Venezuela opposition denounces arrests of protesters

Venezuela's opposition Saturday accused the government of President Nicolas Maduro of engaging in mass arrests of protesters, in a contentious start to his new administration.

Maduro, who was sworn in to office on Friday to replace the late Hugo Chavez, said in his inaugural address he was ready for dialogue with the opposition but coupled that with warnings he would take a "hard fist" against those promoting a coup d'etat.

So far, opposition candidate Henrique Capriles has remained silent on Maduro's inauguration but his campaign charged that 242 people have been arrested since Monday for banging pots and pans in protests against his disputed election.

"All these people detained across the length and breadth of the country committed the crime, according to the government, of illicit possession of pots," said Delsa Solorzano, a deputy to the Latin American parliament, who accused the government making dissent a crime.

Solorzano said about 100 government workers had complained of harassment in the workplace because of suspicions they had not voted for Maduro.

Maduro was proclaimed winner of the April 14 elections by a 1.8 percent margin, setting off opposition demands for a recount and violent protests that the government said killed eight people.

The National Election Council moved to defuse the crisis on the eve of Maduro's inauguration by announcing an expanded audit of ballot boxes, which Capriles accepted. The process is supposed to take 30 days.

Despite the deepening divisions within the country, Maduro has vowed to continue and build on Chavez's self-styled "socialist revolution" and accused the opposition at every opportunity of seeking a coup d'etat.

On Saturday, the new president visited Chavez's tomb, joining Argentina's President Cristina Kirchner as she who paid her respects to the late leader, who died of cancer March 5 after 14 years in power.

In his only comment since Maduro's swearing-in, Capriles demanded that Kirchner repay Argentina's debt with Venezuela.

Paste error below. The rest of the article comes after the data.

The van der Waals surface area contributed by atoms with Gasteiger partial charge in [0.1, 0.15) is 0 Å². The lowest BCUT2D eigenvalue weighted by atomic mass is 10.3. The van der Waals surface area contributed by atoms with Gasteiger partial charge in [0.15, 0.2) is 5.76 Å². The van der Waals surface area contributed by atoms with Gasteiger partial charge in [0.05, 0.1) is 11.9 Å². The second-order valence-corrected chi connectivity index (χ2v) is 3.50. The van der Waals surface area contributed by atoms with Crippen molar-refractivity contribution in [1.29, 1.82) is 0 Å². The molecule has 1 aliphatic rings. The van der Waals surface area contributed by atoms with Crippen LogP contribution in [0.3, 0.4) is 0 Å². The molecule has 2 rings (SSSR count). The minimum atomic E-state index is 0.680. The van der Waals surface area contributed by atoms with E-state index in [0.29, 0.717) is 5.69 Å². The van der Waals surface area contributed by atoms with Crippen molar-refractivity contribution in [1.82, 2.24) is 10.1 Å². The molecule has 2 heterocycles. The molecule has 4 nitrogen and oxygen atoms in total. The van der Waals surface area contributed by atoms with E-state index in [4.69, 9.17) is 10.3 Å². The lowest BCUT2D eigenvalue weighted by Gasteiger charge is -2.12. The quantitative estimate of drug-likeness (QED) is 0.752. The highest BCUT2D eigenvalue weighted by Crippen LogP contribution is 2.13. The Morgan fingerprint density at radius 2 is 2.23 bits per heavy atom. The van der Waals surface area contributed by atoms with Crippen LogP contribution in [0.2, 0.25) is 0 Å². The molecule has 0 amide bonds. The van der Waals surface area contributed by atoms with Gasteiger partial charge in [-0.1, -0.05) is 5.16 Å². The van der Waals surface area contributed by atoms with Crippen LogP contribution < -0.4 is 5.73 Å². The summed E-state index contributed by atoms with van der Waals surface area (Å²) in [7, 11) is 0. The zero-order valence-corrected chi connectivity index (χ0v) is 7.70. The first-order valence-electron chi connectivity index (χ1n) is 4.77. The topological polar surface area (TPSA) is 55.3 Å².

"These resources belong to the people. We finance Senora Cristina's campaign... Could it be that the president of Argentina brought the check for the millions of dollars in debt that she has with the Venezuelan people?"

In his inaugural address, Maduro urged the opposition to "converse in the different settings where conversations can be held. I am ready to converse even with the devil."

But reflecting the huge gulf of mistrust to be bridged, he then referred to Capriles as "the new Carmona," a reference to Pedro Carmona, a businessman who took power during a short-lived coup against Chavez in 2002.

Although Maduro won the elections, the returns also showed that hundreds of thousands of Chavez supporters defected to vote for the opposition, a significant slippage for a leftist movement that under Chavez had become accustomed to easy election wins.

The loss of support confronts Maduro with a dilemma over how to shore up his base while dealing with an emboldened opposition and a debt-burdened economy in decline despite Venezuela's oil riches.

Soaring inflation, a weak currency, shortages of basic necessities, and fiscal constraints are a growing challenge to the costly social programs that were among Chavez's signature achievements.

Ensuring the loyalty of the military also could be tricky for Maduro, who has never served in uniform and must contend with an officer corps that has played key political roles under Chavez, a former coup leader who was himself briefly ousted from power.